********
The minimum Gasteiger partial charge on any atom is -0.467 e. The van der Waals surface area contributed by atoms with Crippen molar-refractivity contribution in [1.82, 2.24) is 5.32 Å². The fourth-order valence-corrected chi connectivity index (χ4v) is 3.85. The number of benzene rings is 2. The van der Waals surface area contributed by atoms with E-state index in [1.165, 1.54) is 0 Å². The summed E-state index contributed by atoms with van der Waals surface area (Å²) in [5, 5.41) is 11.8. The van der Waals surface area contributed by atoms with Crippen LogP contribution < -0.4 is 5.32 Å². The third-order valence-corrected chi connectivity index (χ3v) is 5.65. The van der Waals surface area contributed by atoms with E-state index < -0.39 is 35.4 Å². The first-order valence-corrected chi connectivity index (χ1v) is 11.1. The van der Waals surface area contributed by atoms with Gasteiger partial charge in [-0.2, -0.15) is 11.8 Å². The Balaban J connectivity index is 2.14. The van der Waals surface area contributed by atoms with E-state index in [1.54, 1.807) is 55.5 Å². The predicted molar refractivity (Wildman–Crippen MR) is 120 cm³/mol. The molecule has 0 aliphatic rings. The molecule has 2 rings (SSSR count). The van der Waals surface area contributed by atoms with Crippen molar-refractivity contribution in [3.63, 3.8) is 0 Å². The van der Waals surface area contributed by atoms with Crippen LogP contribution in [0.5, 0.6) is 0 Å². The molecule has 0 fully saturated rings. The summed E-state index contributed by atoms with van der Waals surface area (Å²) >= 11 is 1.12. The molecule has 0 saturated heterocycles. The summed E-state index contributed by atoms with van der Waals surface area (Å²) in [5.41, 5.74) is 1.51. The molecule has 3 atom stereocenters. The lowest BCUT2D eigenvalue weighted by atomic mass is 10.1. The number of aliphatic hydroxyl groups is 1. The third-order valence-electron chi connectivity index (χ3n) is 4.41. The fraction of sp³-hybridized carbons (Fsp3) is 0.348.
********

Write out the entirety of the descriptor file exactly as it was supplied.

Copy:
The minimum Gasteiger partial charge on any atom is -0.467 e. The van der Waals surface area contributed by atoms with Crippen molar-refractivity contribution in [1.82, 2.24) is 5.32 Å². The fourth-order valence-corrected chi connectivity index (χ4v) is 3.85. The number of benzene rings is 2. The van der Waals surface area contributed by atoms with E-state index in [1.165, 1.54) is 0 Å². The summed E-state index contributed by atoms with van der Waals surface area (Å²) in [5, 5.41) is 11.8. The van der Waals surface area contributed by atoms with Crippen LogP contribution < -0.4 is 5.32 Å². The third-order valence-corrected chi connectivity index (χ3v) is 5.65. The van der Waals surface area contributed by atoms with E-state index < -0.39 is 35.4 Å². The first-order valence-corrected chi connectivity index (χ1v) is 11.1. The van der Waals surface area contributed by atoms with Gasteiger partial charge in [-0.2, -0.15) is 11.8 Å². The Balaban J connectivity index is 2.14. The van der Waals surface area contributed by atoms with E-state index in [1.54, 1.807) is 55.5 Å². The predicted molar refractivity (Wildman–Crippen MR) is 120 cm³/mol. The molecule has 0 aliphatic rings. The molecule has 2 rings (SSSR count). The van der Waals surface area contributed by atoms with Crippen molar-refractivity contribution in [3.63, 3.8) is 0 Å². The van der Waals surface area contributed by atoms with Crippen LogP contribution in [0.5, 0.6) is 0 Å². The molecule has 0 fully saturated rings. The summed E-state index contributed by atoms with van der Waals surface area (Å²) >= 11 is 1.12. The molecule has 0 saturated heterocycles. The summed E-state index contributed by atoms with van der Waals surface area (Å²) in [5.41, 5.74) is 1.51. The molecule has 3 atom stereocenters. The lowest BCUT2D eigenvalue weighted by atomic mass is 10.1. The number of aliphatic hydroxyl groups is 1. The third-order valence-electron chi connectivity index (χ3n) is 4.41. The fraction of sp³-hybridized carbons (Fsp3) is 0.348.